An interdisciplinary approach to coalition formation
A stable government is by definition not dominated by any other government. However, it may happen that all governments are dominated. In graph-theoretic terms this means that the dominance graph does not possess a source. In this paper we are able to deal with this case by a clever combination of notions from different fields, such as relational algebra, graph theory and social choice theory, and by using the computer support system RelView for computing solutions and visualizing the results. Using relational algorithms, in such a case we break all cycles in each initial strongly connected component by removing the vertices in an appropriate minimum feedback vertex set. In this way we can choose a government that is as close as possible to being un-dominated. To achieve unique solutions, we additionally apply the majority ranking recently introduced by Balinski and Laraki. The main parts of our procedure can be executed using the RelView tool. Its sophisticated implementation of relations allows to deal with graph sizes that are sufficient for practical applications of coalition formation.
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- Rudolf Berghammer & Harrie De Swart & Agnieszka Rusinowska, 2007.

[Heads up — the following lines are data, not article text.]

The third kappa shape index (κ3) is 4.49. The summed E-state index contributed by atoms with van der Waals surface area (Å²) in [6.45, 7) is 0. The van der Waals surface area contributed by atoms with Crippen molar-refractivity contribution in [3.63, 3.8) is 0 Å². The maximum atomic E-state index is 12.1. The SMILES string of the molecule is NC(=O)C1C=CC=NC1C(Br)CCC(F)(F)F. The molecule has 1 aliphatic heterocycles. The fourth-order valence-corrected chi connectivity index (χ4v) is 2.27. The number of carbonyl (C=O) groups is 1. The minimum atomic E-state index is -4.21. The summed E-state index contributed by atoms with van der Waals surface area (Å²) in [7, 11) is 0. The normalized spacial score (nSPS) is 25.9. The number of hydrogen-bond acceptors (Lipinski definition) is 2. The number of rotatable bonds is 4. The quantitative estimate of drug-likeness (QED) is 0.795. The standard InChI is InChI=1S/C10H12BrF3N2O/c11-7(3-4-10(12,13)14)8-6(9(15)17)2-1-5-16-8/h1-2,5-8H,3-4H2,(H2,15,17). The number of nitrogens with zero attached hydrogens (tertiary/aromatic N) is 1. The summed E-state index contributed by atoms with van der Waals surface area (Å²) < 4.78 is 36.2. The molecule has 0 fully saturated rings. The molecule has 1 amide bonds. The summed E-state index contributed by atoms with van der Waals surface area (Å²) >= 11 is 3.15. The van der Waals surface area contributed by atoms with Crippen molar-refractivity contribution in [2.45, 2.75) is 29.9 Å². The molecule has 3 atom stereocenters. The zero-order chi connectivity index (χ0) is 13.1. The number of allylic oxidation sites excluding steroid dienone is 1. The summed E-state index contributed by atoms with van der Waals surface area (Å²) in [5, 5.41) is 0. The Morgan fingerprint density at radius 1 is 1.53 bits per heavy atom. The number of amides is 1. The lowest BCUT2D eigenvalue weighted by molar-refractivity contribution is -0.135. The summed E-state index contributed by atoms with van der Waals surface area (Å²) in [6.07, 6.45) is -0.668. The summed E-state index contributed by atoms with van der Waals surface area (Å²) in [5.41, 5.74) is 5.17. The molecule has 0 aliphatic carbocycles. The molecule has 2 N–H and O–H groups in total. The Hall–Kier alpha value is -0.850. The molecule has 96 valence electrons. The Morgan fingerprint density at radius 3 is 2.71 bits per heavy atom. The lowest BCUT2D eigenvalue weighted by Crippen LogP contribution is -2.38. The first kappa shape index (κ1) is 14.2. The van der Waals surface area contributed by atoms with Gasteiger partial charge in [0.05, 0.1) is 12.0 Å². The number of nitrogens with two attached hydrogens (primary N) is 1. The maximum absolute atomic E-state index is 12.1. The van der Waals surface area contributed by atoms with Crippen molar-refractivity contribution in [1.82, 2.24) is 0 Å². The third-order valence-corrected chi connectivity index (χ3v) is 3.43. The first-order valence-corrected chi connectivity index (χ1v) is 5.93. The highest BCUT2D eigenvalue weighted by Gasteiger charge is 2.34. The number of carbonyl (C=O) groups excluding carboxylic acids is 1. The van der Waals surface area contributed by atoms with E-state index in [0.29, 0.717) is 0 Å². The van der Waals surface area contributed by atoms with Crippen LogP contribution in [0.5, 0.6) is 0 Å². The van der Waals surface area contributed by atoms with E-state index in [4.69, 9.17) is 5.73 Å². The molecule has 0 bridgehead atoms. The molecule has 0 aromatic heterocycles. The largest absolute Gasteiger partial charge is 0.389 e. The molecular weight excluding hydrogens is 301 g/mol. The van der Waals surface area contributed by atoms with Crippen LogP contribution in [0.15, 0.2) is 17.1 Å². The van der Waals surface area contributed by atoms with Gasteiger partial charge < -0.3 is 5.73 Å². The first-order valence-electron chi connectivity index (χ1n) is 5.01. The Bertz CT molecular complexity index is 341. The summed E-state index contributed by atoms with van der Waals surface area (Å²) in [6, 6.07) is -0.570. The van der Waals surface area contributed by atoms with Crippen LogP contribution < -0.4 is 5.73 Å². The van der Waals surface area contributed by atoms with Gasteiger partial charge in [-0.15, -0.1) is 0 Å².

"Applying relational algebra and RelView to coalition formation,"
- Berghammer, Rudolf & Rusinowska, Agnieszka & de Swart, Harrie, 2007. "Applying relational algebra and RelView to coalition formation," European Journal of Operational Research, Elsevier, vol. 178(2), pages 530-542, April.
- Agnieszka Rusinowska & Harrie de Swart & Jan-Willem van der Rijt, 2005. "A new model of coalition formation," Social Choice and Welfare, Springer;The Society for Social Choice and Welfare, vol. 24(1), pages 129-154, 09.
- Michel Balinski & Rida Laraki, 2006. "A Theory of Measuring, Electing and Ranking," Working Papers hal-00243040, HAL.
- Roubens, Marc & Rusinowska, Agnieszka & de Swart, Harrie, 2006. "Using MACBETH to determine utilities of governments to parties in coalition formation," European Journal of Operational Research, Elsevier, vol. 172(2), pages 588-603, July.
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